This is Matt here again.
So, I recently had a research question I’d like to share with you. One of our excellent faculty had found a story in a blog online. Apparently Sarnia, a town in Canada, is experiencing an abnormal shift in birth rates – today, there are two girls born for every boy. It started changing in 1993, and there is no evidence that it’s going to stop. It’s a part of Canada rife with industrial pollution, and the shift is blamed on contaminants.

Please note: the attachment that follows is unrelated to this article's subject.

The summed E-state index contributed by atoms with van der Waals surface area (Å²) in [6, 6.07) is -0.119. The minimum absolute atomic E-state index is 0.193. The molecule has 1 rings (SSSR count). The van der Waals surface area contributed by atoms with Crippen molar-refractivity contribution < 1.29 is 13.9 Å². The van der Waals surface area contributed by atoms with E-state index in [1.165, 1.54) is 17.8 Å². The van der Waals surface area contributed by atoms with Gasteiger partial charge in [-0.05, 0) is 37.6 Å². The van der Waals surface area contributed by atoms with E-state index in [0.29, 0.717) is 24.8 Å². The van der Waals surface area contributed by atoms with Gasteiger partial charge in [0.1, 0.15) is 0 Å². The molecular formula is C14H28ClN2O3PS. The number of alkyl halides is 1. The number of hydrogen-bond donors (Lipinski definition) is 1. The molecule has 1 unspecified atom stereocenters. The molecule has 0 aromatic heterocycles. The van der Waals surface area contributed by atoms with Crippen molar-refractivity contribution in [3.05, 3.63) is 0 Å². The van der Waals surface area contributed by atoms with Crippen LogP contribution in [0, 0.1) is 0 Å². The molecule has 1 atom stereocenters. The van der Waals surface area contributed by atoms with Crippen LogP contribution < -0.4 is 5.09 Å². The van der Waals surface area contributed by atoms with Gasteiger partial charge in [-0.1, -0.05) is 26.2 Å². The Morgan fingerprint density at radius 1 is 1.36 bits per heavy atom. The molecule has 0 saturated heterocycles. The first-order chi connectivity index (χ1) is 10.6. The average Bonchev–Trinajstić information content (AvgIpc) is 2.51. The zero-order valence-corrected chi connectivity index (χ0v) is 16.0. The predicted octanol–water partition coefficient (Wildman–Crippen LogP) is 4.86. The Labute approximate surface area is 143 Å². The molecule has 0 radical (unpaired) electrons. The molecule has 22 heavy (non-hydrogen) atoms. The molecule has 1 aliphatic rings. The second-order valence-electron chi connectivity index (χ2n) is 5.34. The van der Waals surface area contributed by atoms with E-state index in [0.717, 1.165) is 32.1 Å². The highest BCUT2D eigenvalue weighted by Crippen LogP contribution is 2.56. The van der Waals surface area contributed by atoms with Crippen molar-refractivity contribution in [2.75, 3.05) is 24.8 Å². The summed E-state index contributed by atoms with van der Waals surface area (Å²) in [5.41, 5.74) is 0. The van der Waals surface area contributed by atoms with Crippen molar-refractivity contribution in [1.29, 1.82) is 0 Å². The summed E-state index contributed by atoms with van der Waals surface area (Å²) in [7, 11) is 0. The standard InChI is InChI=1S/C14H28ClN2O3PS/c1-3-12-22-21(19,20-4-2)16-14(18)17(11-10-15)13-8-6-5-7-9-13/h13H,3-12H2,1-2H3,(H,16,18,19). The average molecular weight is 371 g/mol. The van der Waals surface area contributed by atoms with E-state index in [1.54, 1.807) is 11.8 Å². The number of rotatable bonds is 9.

So that alone is interesting. But the part that impressed me was not so much the question as the questioner. Our faculty are thoughtful people, and don’t accept as true everything they read on the internet. This professor wanted to find hard scholarship to back up the claims in the blog. The story mentioned a research study done at the University of Ottawa, but didn’t cite it. Together, we tracked it down – a 2005 article from the journal Environmental Health Perspectives.
That’s a good model for scholarship. Questioning, thinking, searching… our faculty don’t take things at face value, and nor should we. We should think critically, for ourselves, evaluating everything that we read.